What to Eat (And What to Avoid) in Your Pre-Wedding Diet

A young woman in a kitchen drinking a glass of water in front of a bunch of fruit.

If you’re in the process of planning for your wedding, you’ve probably already started (or are thinking about) changing what you eat. While the main purpose of a pre-wedding diet is to assure you look your best, it can be so much more than that. Among other problems, good nutrition can help lower your prenuptial jitters and help achieve a stress-free wedding. When coming up with a diet plan, try to implement the following suggestions on what to eat and what to avoid. This way, you can be sure you’re in tip-top shape mentally as well as physically on your wedding day.

More: Dark Leafy Greens and Beans

Dark leafy greens such as kale and spinach, as well as soy and black beans, are excellent sources of magnesium which is known to relieve anxiety. People who are stressed often have a diet low in magnesium and stress. Unfortunately, most people don’t get enough of this mineral, especially in the United States. Magnesium also offers other benefits, such as better sleep and lessened PMS symptoms. Aside from the examples mentioned above, you can also look to whole wheat, quinoa, nuts, seeds, and avocados to get your daily quota.

More: Healthy Fats

Someone making avocado toast.

Fatty fish such as salmon, tuna, and sardines, are a major source of omega-3s, which are known to ease depression and anxiety. However, other healthy fats such as avocados, olive oil, nuts, and seeds are also beneficial. You can also buy fish oil supplements, but it’s best to get your nutrients directly from the source if you can.

Less: Caffeine

A good cup of joe is something many of us look forward to in the morning. For some, it’s a source of liquid happiness, especially if we don’t roll out of bed easily. However, too much of it can backfire, causing symptoms of anxiety and jittery behavior. Caffeine, after all, increases cortisol. Not to mention, drinking caffeine too late in the day can interfere with sleep. While you don’t need to cut down on your caffeine if you don’t have any issues, it may be a good idea in times of high stress.

More: Citrus Fruits

Vitamin C does miracles for stress reduction by reducing cortisol levels in the body. Citrus fruits such as oranges, grapefruit, and lemons are all great sources of this vitamin, but you can also get it from strawberries, bell peppers, and avocados.

More: Eggs and Milk

Also known as the “sunshine vitamin,” vitamin D can be a wonder booster for your mood. It’s best to get it by spending some time in the sun, but you can also find it in eggs and milk. Eggs also contain tryptophan, which increases serotonin (the happiness hormone) levels in your brain. When it comes to vitamin D, be careful about supplements. It’s best to ask your doctor to check your vitamin D levels before taking it in pill form as it is possible to overdose on this vitamin.

Less: Alcohol

For many people, alcohol is a go-to as a means of relaxation and reducing stress. And yes, it does have that effect at first. However, if you drink regularly or in large amounts, alcohol is known to worsen mental health symptoms, especially anxiety and depression. It’s better to limit your alcohol consumption to the occasional drink. Alcohol has a lot of calories anyway, and can easily sabotage any diet.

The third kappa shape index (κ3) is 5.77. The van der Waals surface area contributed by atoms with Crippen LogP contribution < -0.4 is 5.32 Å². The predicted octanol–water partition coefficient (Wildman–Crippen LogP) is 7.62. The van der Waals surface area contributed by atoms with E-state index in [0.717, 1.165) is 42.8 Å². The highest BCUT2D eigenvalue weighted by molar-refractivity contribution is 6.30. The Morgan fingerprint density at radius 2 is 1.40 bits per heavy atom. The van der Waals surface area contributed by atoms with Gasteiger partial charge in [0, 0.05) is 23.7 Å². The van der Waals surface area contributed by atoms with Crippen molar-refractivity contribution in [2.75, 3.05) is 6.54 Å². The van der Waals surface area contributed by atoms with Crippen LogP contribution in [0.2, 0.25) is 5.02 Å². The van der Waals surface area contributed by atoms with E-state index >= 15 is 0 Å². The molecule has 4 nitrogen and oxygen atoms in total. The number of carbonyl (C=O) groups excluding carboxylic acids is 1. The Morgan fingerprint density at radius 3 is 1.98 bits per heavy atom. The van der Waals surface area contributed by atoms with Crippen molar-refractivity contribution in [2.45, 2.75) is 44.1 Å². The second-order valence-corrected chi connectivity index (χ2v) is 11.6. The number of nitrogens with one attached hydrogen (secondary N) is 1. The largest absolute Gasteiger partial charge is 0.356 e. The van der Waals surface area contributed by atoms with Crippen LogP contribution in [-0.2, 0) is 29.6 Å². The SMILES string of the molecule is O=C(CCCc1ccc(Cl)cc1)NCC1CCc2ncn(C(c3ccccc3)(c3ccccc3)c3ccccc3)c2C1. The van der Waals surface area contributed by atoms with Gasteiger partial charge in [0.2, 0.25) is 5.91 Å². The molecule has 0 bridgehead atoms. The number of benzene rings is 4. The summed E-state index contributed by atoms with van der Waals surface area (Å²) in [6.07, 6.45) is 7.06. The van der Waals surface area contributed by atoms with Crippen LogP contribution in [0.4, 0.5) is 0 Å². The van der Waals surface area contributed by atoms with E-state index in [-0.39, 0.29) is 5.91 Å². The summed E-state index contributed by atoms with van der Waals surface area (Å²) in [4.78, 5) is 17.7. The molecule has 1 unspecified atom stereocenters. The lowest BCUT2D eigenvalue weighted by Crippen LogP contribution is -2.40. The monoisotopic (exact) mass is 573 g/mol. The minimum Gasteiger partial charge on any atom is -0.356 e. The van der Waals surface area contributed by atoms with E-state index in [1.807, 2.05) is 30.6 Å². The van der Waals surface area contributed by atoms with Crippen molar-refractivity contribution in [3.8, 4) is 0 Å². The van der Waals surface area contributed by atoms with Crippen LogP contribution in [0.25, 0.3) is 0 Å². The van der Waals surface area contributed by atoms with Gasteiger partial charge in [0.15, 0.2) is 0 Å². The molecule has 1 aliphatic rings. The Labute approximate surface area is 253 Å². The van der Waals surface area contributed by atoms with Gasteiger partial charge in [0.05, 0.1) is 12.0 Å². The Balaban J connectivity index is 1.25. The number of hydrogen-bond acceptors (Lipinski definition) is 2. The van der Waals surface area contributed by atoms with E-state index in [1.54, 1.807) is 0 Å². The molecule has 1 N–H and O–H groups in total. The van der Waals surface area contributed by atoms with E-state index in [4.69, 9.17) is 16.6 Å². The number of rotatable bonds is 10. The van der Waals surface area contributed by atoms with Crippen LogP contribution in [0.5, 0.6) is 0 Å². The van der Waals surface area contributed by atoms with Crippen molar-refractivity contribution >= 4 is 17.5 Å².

More: Fermented Foods

You might know that fermented foods are good for your digestion, but did you know that they affect your happiness as well? It’s true! A healthy gut is linked to a healthy emotional state. So load up on the yogurt, kimchi, sauerkraut, and kombucha. You can also combine it with probiotic supplements for added benefits.

More: Chocolate

A young woman eating a bar of chocolate and smiling.

Yes, you read that right. Chocolate is good for your mental health, but only in moderation. A Swiss study confirmed that eating a little bit of chocolate daily does reduce overall stress levels. However, not all chocolate applies. Opt for dark chocolate, at least 60% cocoa, and choose a variety low in sugar. And when it comes to portioning, limit yourself to 1-2 ounces a day or else the benefit will be counteracted by the calories consumed.

More: Complex Carbs

A woman wearing a cozy sweater and eating a bowl of oatemeal with fruit in it.

Most diets will tell you that carbs are the devil, but that depends on what kind of carbs you’re talking about (and how much of them you eat). Complex carbs, unlike simple carbs, are actually great for reducing stress. Not only do they keep your blood sugar stable, which means you’ll be less cranky, but many healthy carb-rich foods also contain the necessary vitamins and minerals to help you keep your cool. Some examples of beneficial carbs include whole grain bread, oatmeal, brown rice, quinoa, beans, sweet potatoes, and other vegetables.

…And Less: Simple Carbs

You probably have heard this many times before, but too much sugar and refined carbs are pretty much always a bad idea. The spikes and crashes due to blood sugar jumps do no good for your nerves. Steer clear of added sugars, which can lurk in foods you’d never expect such as ketchup, beef jerky, pasta sauces, and packaged soups. Potatoes and bananas, on the other hand, are not as bad for you as you’d think and are actually full of complex carbs.

Always Diet Wisely

If you do go on a diet, avoid anything drastic and don’t try to lose a massive amount of weight at the last minute. Crash diets increase the amount of the stress hormone cortisol, so the moment you stop following the diet, you might gain more pounds than you lost. It’s best to adopt any changes slowly and at least a few months before the big day. For example, don’t go 100% keto if you’re always had a sweet tooth. Try instead to first remove all sweet treats from your daily intake, and then substitute refined carbs for complex ones, and so on.

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